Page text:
A boat crowded with 500 refugees that had left from a port in Libya foundered off Italy’s Lampedusa island, located 130 miles south of Sicily. According to media reports, someone set a blanket on fire to call attention to their plight. The fire spread, driving the refugees to overload one side of the ship, capsizing and sinking it.
Only 155 people have been rescued. The more than 300 others are feared dead.
A tragedy? Yes. But more than a tragedy, it is another crime of the Italian government and the European Union toward the millions of refugees, most of them Africans, who are fleeing their countries to seek asylum, to seek work, to seek a life in Europe. In the last 20 years, at least 20,000 of these migrants have lost their lives in shipwrecks and similar tragedies while crossing the Mediterranean.
Italian law allows the courts to fine the 155 survivors up to 5,000 euros each for illegal immigration. That in itself tells us how vicious European immigration policy is.
The situation leading to this massacre of human beings is similar to that on the U.S.-Mexico border. There, millions try to cross each year, either seeking asylum or simply seeking work. Over the last 10 years about 400 people a year have been counted as killed on the journey. That figure doesn’t include those lost in the desert.
The homelands of the African migrants to Europe had first been pillaged by the slave trade and then underdeveloped by the exploiting classes in the colonial countries, whose own industrial development was financed by this plunder. You can find European ruling-class crimes that contributed to this recent tragedy by going back 100, 200 or 400 years.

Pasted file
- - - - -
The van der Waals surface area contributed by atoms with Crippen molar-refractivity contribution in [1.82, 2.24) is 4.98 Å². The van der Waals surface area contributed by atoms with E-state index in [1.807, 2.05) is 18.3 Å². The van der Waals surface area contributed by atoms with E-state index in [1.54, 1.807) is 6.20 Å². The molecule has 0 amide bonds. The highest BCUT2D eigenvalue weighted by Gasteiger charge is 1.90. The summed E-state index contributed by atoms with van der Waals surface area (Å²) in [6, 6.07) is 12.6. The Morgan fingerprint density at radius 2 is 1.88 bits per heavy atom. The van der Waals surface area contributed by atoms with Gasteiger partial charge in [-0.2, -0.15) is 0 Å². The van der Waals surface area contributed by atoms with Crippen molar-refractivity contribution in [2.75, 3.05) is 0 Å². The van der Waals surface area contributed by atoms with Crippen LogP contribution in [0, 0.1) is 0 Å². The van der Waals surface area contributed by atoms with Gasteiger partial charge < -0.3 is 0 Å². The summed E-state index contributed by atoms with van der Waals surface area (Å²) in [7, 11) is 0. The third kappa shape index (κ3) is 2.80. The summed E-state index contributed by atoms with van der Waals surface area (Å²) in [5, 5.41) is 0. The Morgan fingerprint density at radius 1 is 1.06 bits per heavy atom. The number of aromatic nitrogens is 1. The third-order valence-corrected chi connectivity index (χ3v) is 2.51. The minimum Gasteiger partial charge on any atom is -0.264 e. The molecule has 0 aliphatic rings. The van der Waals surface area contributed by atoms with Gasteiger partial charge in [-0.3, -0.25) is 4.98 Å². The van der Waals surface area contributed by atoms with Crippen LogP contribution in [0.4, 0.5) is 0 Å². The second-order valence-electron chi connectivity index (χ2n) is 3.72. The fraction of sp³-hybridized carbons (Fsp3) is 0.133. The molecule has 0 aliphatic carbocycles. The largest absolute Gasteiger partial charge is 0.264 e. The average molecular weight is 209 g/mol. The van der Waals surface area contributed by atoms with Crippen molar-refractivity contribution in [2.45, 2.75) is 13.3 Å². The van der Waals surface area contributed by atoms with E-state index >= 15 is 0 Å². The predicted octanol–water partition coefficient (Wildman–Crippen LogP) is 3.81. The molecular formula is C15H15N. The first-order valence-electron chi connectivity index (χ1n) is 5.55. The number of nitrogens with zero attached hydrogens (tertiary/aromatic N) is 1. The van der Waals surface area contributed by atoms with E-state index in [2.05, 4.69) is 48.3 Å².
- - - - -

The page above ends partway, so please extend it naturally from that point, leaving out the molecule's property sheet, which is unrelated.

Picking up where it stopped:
But you don’t need to look that far back. Only two years ago, the U.S. and NATO manufactured a pretext to bomb Libya and destroy the sovereign government that ran that country under the leadership of Col. Moammar Gadhafi.
The former Libyan government kept some control of its energy reserves and had a cash reserve of some $150 billion, much of which it put into African-based banks — the African Investment Bank, the African Central Bank and the African Monetary Fund. Such banks made Africa less dependent on the imperialists.
Libya also provided a per-capita income of $13,000, the highest in Africa, to its 6 million citizens. Even the poorest residents had much more than the poor of other African countries. Some 1.5 million Egyptians were working in Libya in 2010, along with more than a half-million migrants from sub-Saharan Africa. These workers supported millions of people with the money they sent home.
The U.S.-NATO predatory war, with mercenaries and 10,000 bombing runs, destroyed Libya. They left a mostly broken state that provides no jobs for foreigners and few for Libyans. This imperialist adventure leaves millions of people with no choice but to attempt a very dangerous voyage.
The same U.S. and European rulers who waged war on Libya and who promote repressive immigration laws have also weaponized the aggression against Syria. This too has created millions of refugees, who are beginning to try to escape to Europe. Some Syrians were on the ship that capsized off Lampedusa, the first of a new wave of desperate asylum seekers. n